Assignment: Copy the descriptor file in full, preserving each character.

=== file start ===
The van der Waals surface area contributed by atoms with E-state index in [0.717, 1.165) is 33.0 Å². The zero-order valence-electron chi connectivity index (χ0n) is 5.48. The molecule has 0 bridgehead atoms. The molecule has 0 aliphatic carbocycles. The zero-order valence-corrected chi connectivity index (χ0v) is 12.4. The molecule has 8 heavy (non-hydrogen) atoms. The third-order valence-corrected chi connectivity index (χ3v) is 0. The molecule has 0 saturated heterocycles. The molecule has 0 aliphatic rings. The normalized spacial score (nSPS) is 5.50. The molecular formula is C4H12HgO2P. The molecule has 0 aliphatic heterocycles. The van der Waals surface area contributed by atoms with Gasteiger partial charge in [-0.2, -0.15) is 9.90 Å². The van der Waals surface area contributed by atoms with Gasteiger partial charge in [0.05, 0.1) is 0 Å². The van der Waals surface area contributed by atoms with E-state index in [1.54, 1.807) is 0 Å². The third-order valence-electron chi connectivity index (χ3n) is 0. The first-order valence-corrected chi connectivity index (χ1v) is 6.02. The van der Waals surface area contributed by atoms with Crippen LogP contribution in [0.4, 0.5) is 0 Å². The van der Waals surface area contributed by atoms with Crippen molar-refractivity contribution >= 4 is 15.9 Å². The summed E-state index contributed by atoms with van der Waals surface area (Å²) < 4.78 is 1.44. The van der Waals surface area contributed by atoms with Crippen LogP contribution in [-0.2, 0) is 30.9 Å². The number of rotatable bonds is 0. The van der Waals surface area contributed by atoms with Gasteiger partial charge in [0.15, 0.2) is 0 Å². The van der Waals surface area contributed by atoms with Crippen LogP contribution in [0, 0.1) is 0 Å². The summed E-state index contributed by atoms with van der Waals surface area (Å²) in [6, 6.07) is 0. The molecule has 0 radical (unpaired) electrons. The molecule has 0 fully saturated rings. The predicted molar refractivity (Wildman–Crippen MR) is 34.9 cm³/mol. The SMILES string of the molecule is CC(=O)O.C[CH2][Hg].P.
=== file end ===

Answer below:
The van der Waals surface area contributed by atoms with E-state index in [0.717, 1.165) is 33.0 Å². The zero-order valence-electron chi connectivity index (χ0n) is 5.48. The molecule has 0 bridgehead atoms. The molecule has 0 aliphatic carbocycles. The zero-order valence-corrected chi connectivity index (χ0v) is 12.4. The molecule has 8 heavy (non-hydrogen) atoms. The third-order valence-corrected chi connectivity index (χ3v) is 0. The molecule has 0 saturated heterocycles. The molecule has 0 aliphatic rings. The normalized spacial score (nSPS) is 5.50. The molecular formula is C4H12HgO2P. The molecule has 0 aliphatic heterocycles. The van der Waals surface area contributed by atoms with Gasteiger partial charge in [-0.2, -0.15) is 9.90 Å². The van der Waals surface area contributed by atoms with Gasteiger partial charge in [0.05, 0.1) is 0 Å². The van der Waals surface area contributed by atoms with E-state index in [1.54, 1.807) is 0 Å². The third-order valence-electron chi connectivity index (χ3n) is 0. The first-order valence-corrected chi connectivity index (χ1v) is 6.02. The van der Waals surface area contributed by atoms with Crippen LogP contribution in [0.4, 0.5) is 0 Å². The van der Waals surface area contributed by atoms with Crippen molar-refractivity contribution >= 4 is 15.9 Å². The summed E-state index contributed by atoms with van der Waals surface area (Å²) < 4.78 is 1.44. The van der Waals surface area contributed by atoms with Crippen LogP contribution in [-0.2, 0) is 30.9 Å². The number of rotatable bonds is 0. The van der Waals surface area contributed by atoms with Gasteiger partial charge in [0.15, 0.2) is 0 Å². The van der Waals surface area contributed by atoms with Crippen LogP contribution in [0, 0.1) is 0 Å². The summed E-state index contributed by atoms with van der Waals surface area (Å²) in [6, 6.07) is 0. The molecule has 0 radical (unpaired) electrons. The molecule has 0 fully saturated rings. The predicted molar refractivity (Wildman–Crippen MR) is 34.9 cm³/mol. The SMILES string of the molecule is CC(=O)O.C[CH2][Hg].P.